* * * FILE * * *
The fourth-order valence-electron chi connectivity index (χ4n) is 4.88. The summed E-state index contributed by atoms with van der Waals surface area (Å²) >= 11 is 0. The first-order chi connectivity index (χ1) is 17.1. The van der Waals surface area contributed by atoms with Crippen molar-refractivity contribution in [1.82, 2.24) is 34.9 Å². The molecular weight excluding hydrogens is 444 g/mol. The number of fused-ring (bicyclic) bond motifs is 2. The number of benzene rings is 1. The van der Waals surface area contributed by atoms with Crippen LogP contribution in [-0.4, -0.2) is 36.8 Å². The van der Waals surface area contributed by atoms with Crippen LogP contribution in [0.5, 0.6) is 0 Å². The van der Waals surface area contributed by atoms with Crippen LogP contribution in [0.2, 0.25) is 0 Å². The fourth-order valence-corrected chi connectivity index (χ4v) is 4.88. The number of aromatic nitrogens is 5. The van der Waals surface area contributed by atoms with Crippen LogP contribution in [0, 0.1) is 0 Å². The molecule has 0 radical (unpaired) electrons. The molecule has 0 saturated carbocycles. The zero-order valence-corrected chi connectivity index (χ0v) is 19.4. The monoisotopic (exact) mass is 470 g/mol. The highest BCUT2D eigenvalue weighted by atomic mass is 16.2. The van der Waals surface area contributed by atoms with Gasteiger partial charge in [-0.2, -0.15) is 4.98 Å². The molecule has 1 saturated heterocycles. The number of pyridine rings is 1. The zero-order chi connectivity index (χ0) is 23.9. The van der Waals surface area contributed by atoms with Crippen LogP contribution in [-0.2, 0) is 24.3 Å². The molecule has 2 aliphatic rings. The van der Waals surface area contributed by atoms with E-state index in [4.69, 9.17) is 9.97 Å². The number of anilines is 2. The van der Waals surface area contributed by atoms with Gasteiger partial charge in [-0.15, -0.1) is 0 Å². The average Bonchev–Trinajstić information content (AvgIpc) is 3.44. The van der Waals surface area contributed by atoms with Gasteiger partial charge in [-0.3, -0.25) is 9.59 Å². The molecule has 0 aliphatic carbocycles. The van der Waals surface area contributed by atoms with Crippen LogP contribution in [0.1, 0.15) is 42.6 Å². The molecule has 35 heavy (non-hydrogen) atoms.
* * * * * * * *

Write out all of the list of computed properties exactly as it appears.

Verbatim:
The fourth-order valence-electron chi connectivity index (χ4n) is 4.88. The summed E-state index contributed by atoms with van der Waals surface area (Å²) >= 11 is 0. The first-order chi connectivity index (χ1) is 17.1. The van der Waals surface area contributed by atoms with Crippen molar-refractivity contribution in [1.82, 2.24) is 34.9 Å². The molecular weight excluding hydrogens is 444 g/mol. The number of fused-ring (bicyclic) bond motifs is 2. The number of benzene rings is 1. The van der Waals surface area contributed by atoms with Crippen LogP contribution in [-0.4, -0.2) is 36.8 Å². The van der Waals surface area contributed by atoms with Crippen LogP contribution in [0.5, 0.6) is 0 Å². The van der Waals surface area contributed by atoms with Crippen LogP contribution in [0.2, 0.25) is 0 Å². The fourth-order valence-corrected chi connectivity index (χ4v) is 4.88. The number of aromatic nitrogens is 5. The van der Waals surface area contributed by atoms with Crippen LogP contribution in [0, 0.1) is 0 Å². The molecule has 0 radical (unpaired) electrons. The molecule has 0 saturated carbocycles. The zero-order valence-corrected chi connectivity index (χ0v) is 19.4. The monoisotopic (exact) mass is 470 g/mol. The highest BCUT2D eigenvalue weighted by atomic mass is 16.2. The van der Waals surface area contributed by atoms with Gasteiger partial charge in [-0.2, -0.15) is 4.98 Å². The molecule has 1 saturated heterocycles. The number of pyridine rings is 1. The zero-order chi connectivity index (χ0) is 23.9. The van der Waals surface area contributed by atoms with Crippen LogP contribution in [-0.2, 0) is 24.3 Å². The molecule has 2 aliphatic rings. The van der Waals surface area contributed by atoms with E-state index in [4.69, 9.17) is 9.97 Å². The number of anilines is 2. The van der Waals surface area contributed by atoms with Gasteiger partial charge in [-0.15, -0.1) is 0 Å². The average Bonchev–Trinajstić information content (AvgIpc) is 3.44. The van der Waals surface area contributed by atoms with Gasteiger partial charge in [-0.3, -0.25) is 9.59 Å². The molecule has 0 aliphatic carbocycles. The van der Waals surface area contributed by atoms with Crippen LogP contribution in [0.1, 0.15) is 42.6 Å². The molecule has 35 heavy (non-hydrogen) atoms.